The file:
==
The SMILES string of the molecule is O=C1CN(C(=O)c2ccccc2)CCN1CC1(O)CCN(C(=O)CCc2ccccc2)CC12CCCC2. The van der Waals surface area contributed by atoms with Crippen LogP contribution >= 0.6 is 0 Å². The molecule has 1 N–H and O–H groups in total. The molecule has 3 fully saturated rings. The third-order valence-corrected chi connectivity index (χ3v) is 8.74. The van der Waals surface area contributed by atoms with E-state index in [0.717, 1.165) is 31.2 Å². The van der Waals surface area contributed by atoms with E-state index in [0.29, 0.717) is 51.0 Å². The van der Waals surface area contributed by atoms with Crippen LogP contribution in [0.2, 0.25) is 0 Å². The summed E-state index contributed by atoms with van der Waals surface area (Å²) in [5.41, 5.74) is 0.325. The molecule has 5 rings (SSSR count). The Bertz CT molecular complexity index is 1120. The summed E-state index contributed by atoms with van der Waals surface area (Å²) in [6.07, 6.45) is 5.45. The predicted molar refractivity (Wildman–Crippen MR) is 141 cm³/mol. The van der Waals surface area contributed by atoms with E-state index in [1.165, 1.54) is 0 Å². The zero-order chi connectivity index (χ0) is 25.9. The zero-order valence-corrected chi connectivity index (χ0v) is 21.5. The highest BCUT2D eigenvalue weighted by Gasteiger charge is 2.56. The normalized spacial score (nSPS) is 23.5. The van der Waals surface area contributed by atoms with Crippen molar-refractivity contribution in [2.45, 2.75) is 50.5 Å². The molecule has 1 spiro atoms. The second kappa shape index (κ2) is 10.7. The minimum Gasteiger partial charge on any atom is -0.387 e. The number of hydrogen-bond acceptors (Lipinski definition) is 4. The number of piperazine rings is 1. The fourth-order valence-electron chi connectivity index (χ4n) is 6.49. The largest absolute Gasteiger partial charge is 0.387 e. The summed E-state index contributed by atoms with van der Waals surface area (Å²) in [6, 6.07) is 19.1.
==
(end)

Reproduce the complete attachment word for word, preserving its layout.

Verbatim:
The SMILES string of the molecule is O=C1CN(C(=O)c2ccccc2)CCN1CC1(O)CCN(C(=O)CCc2ccccc2)CC12CCCC2. The van der Waals surface area contributed by atoms with Crippen LogP contribution >= 0.6 is 0 Å². The molecule has 1 N–H and O–H groups in total. The molecule has 3 fully saturated rings. The third-order valence-corrected chi connectivity index (χ3v) is 8.74. The van der Waals surface area contributed by atoms with E-state index in [0.717, 1.165) is 31.2 Å². The van der Waals surface area contributed by atoms with E-state index in [0.29, 0.717) is 51.0 Å². The van der Waals surface area contributed by atoms with Crippen LogP contribution in [0.2, 0.25) is 0 Å². The summed E-state index contributed by atoms with van der Waals surface area (Å²) in [5.41, 5.74) is 0.325. The molecule has 5 rings (SSSR count). The Bertz CT molecular complexity index is 1120. The summed E-state index contributed by atoms with van der Waals surface area (Å²) in [6.07, 6.45) is 5.45. The predicted molar refractivity (Wildman–Crippen MR) is 141 cm³/mol. The van der Waals surface area contributed by atoms with E-state index in [1.165, 1.54) is 0 Å². The zero-order chi connectivity index (χ0) is 25.9. The zero-order valence-corrected chi connectivity index (χ0v) is 21.5. The highest BCUT2D eigenvalue weighted by Gasteiger charge is 2.56. The normalized spacial score (nSPS) is 23.5. The van der Waals surface area contributed by atoms with Crippen molar-refractivity contribution in [2.45, 2.75) is 50.5 Å². The molecule has 1 spiro atoms. The second kappa shape index (κ2) is 10.7. The minimum Gasteiger partial charge on any atom is -0.387 e. The number of hydrogen-bond acceptors (Lipinski definition) is 4. The number of piperazine rings is 1. The fourth-order valence-electron chi connectivity index (χ4n) is 6.49. The largest absolute Gasteiger partial charge is 0.387 e. The summed E-state index contributed by atoms with van der Waals surface area (Å²) in [6, 6.07) is 19.1.